The Power of Three Female Supreme Court Justices

I am in high spirits because on August 7, Elena Kagan was sworn in as our fourth female Supreme Court Justice – bringing the number of women currently sitting on the bench to three.

Elena Kagan, third sitting female Supreme Court Justice

Elena Kagan, third sitting female Supreme Court Justice

I was fortunate enough to meet the first female Supreme Court Justice, Sandra Day O’Connor in 1990, when I was doing a Congressional Fellowship on Women and Public Policy on Capitol Hill. I remembered I asked her how it was to be the only female on the Supreme Court and she told me that it was fine, though it would be nice to have another woman Justice. 

In 1994, I met the second female Supreme Court Justice, Ruth Bader Ginsburg, shortly after she was sworn in.  I told her that I knew Justice O’Connor was happy to have some female company on the court. Indeed in 2007 when Justice Ginsburg was the sole female, she told USA Today that she was “lonely” after O’Connor’s retirement. 

Why is three women sitting on the Supreme Court Bench significant?  For one thing, according to the US Department of Labor, Women’s Bureau, “Supreme Court Justice” is no longer a non-traditional job for a woman (the threshold is 25%.) According to the sociological literature on “tokenism”, 25% is the tipping point for when a minority no longer is a minority.  And according to a study by Catalyst, three is the magic number in which women can effect change on corporate boards.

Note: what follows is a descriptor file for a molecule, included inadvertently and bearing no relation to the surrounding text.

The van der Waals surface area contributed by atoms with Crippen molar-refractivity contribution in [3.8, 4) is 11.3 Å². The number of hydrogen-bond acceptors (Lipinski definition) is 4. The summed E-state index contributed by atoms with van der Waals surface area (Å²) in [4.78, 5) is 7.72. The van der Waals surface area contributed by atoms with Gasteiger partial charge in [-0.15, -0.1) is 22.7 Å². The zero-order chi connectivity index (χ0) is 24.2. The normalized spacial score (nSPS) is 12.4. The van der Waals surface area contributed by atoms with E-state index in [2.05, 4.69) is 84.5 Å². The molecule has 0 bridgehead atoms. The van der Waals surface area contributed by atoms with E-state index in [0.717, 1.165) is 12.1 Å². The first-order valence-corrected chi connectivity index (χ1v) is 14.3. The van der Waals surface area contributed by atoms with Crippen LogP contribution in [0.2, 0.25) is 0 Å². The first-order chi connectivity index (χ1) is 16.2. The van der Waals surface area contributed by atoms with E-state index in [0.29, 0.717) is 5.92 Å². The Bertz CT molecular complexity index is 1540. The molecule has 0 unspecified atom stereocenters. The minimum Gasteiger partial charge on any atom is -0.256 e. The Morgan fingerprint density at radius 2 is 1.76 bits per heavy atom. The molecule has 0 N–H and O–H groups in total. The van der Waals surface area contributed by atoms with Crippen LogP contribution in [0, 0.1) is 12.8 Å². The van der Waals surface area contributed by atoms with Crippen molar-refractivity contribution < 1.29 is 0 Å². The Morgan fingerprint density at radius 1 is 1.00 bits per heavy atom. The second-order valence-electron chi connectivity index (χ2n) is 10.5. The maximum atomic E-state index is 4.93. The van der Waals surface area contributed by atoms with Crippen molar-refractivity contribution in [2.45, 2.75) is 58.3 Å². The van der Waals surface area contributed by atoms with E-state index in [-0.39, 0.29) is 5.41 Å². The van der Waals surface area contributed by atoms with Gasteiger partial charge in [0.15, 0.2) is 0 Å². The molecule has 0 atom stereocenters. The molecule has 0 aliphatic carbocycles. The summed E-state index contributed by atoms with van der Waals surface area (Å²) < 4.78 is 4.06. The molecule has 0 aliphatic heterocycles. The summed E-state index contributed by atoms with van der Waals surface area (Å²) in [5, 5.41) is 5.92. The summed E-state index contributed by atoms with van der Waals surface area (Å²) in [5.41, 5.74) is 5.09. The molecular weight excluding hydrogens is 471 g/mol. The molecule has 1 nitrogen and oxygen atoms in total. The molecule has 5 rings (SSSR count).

As much as I love women pioneers, it makes me even happier when it becomes “normal” to have many women in a career field.  Feeling “normal” encourages women to speak up, bring their unique perspectives into the workplace, and make a difference — regardless of whether that field is law, technology or the trades.  When women make up at least 25% of a field, or a board or, in this case, the Supreme Court, they are visible role models, they bring other women into the field and they serve as mentors for the next generation.

So now it is no longer unusual to have a woman Supreme Court Justice and, hopefully in my lifetime, we will even have a female Commander-in-Chief or two.  Let’s aim for at least one-third women in all fields, to make for a richer workplace and an enriched society.  To read more about my perspective on why it’s important to have women in all occupations, please feel free to read and share my new article, Why IWITTS?.

One Response to “The Power of Three Female Supreme Court Justices”

  1. Paul Horwitz  on August 28th, 2010

    I recently returned from Kenya (photo safari — highly recommended!) where they officially adopted a new constitution yesterday (August 27th) that requires, among other things, that 1/3 of all Members of Parliament (and other officials — elected and not) be women!

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